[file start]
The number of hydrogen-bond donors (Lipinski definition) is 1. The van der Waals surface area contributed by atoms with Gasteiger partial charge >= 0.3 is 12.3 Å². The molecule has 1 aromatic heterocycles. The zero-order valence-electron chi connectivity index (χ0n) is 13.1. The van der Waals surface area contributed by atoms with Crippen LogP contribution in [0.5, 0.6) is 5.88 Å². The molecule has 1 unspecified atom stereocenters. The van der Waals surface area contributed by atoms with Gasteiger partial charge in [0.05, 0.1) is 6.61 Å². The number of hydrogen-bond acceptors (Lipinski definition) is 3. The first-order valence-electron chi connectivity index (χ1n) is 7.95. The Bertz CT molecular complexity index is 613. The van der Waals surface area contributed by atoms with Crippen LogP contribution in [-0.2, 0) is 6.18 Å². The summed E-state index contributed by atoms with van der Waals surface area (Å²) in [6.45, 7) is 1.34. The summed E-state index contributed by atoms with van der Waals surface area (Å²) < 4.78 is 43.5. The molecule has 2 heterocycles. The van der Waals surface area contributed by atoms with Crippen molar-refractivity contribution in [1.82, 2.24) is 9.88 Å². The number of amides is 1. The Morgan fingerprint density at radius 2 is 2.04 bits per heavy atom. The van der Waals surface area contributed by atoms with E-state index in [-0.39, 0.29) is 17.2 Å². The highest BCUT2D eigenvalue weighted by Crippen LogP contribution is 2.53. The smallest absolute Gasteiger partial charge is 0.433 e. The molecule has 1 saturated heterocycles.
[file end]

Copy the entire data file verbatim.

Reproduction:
The number of hydrogen-bond donors (Lipinski definition) is 1. The van der Waals surface area contributed by atoms with Gasteiger partial charge >= 0.3 is 12.3 Å². The molecule has 1 aromatic heterocycles. The zero-order valence-electron chi connectivity index (χ0n) is 13.1. The van der Waals surface area contributed by atoms with Crippen LogP contribution in [0.5, 0.6) is 5.88 Å². The molecule has 1 unspecified atom stereocenters. The van der Waals surface area contributed by atoms with Gasteiger partial charge in [0.05, 0.1) is 6.61 Å². The number of hydrogen-bond acceptors (Lipinski definition) is 3. The first-order valence-electron chi connectivity index (χ1n) is 7.95. The Bertz CT molecular complexity index is 613. The van der Waals surface area contributed by atoms with Crippen LogP contribution in [-0.2, 0) is 6.18 Å². The summed E-state index contributed by atoms with van der Waals surface area (Å²) in [6.45, 7) is 1.34. The summed E-state index contributed by atoms with van der Waals surface area (Å²) < 4.78 is 43.5. The molecule has 2 heterocycles. The van der Waals surface area contributed by atoms with Crippen molar-refractivity contribution in [1.82, 2.24) is 9.88 Å². The number of amides is 1. The Morgan fingerprint density at radius 2 is 2.04 bits per heavy atom. The van der Waals surface area contributed by atoms with E-state index in [-0.39, 0.29) is 17.2 Å². The highest BCUT2D eigenvalue weighted by Crippen LogP contribution is 2.53. The smallest absolute Gasteiger partial charge is 0.433 e. The molecule has 1 saturated heterocycles.